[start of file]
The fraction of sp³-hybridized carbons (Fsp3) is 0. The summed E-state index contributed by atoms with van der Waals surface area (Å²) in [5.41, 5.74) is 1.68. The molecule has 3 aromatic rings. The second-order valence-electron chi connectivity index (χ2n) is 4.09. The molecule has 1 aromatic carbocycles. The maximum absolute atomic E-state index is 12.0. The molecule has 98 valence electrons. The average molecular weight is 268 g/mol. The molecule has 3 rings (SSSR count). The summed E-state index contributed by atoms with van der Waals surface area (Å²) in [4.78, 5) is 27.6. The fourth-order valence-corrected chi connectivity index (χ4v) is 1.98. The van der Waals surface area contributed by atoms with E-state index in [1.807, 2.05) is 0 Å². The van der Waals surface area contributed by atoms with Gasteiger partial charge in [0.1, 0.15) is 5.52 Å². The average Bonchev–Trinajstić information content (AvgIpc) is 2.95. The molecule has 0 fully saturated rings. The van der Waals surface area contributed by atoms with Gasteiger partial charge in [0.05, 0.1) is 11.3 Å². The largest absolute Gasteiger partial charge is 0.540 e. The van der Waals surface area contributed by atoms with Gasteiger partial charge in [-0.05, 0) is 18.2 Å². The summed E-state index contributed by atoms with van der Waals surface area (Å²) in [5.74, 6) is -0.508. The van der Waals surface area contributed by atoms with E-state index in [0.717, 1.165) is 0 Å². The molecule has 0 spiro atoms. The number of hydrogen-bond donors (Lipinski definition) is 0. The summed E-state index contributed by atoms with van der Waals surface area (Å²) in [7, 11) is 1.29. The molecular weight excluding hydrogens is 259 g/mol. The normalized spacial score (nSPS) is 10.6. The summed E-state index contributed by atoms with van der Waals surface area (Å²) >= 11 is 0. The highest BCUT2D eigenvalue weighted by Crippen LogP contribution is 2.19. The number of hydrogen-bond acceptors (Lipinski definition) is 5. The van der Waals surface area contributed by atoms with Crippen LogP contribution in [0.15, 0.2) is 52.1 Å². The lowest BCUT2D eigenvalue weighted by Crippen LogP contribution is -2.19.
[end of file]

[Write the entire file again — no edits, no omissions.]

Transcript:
The fraction of sp³-hybridized carbons (Fsp3) is 0. The summed E-state index contributed by atoms with van der Waals surface area (Å²) in [5.41, 5.74) is 1.68. The molecule has 3 aromatic rings. The second-order valence-electron chi connectivity index (χ2n) is 4.09. The molecule has 1 aromatic carbocycles. The maximum absolute atomic E-state index is 12.0. The molecule has 98 valence electrons. The average molecular weight is 268 g/mol. The molecule has 3 rings (SSSR count). The summed E-state index contributed by atoms with van der Waals surface area (Å²) in [4.78, 5) is 27.6. The fourth-order valence-corrected chi connectivity index (χ4v) is 1.98. The van der Waals surface area contributed by atoms with E-state index in [1.807, 2.05) is 0 Å². The van der Waals surface area contributed by atoms with Gasteiger partial charge in [0.1, 0.15) is 5.52 Å². The average Bonchev–Trinajstić information content (AvgIpc) is 2.95. The molecule has 0 fully saturated rings. The van der Waals surface area contributed by atoms with Gasteiger partial charge in [0.05, 0.1) is 11.3 Å². The largest absolute Gasteiger partial charge is 0.540 e. The van der Waals surface area contributed by atoms with Gasteiger partial charge in [-0.05, 0) is 18.2 Å². The summed E-state index contributed by atoms with van der Waals surface area (Å²) in [5.74, 6) is -0.508. The van der Waals surface area contributed by atoms with E-state index in [0.717, 1.165) is 0 Å². The molecule has 0 spiro atoms. The number of hydrogen-bond donors (Lipinski definition) is 0. The summed E-state index contributed by atoms with van der Waals surface area (Å²) in [7, 11) is 1.29. The molecular weight excluding hydrogens is 259 g/mol. The normalized spacial score (nSPS) is 10.6. The summed E-state index contributed by atoms with van der Waals surface area (Å²) >= 11 is 0. The highest BCUT2D eigenvalue weighted by Crippen LogP contribution is 2.19. The number of hydrogen-bond acceptors (Lipinski definition) is 5. The van der Waals surface area contributed by atoms with Crippen LogP contribution in [0.15, 0.2) is 52.1 Å². The lowest BCUT2D eigenvalue weighted by Crippen LogP contribution is -2.19.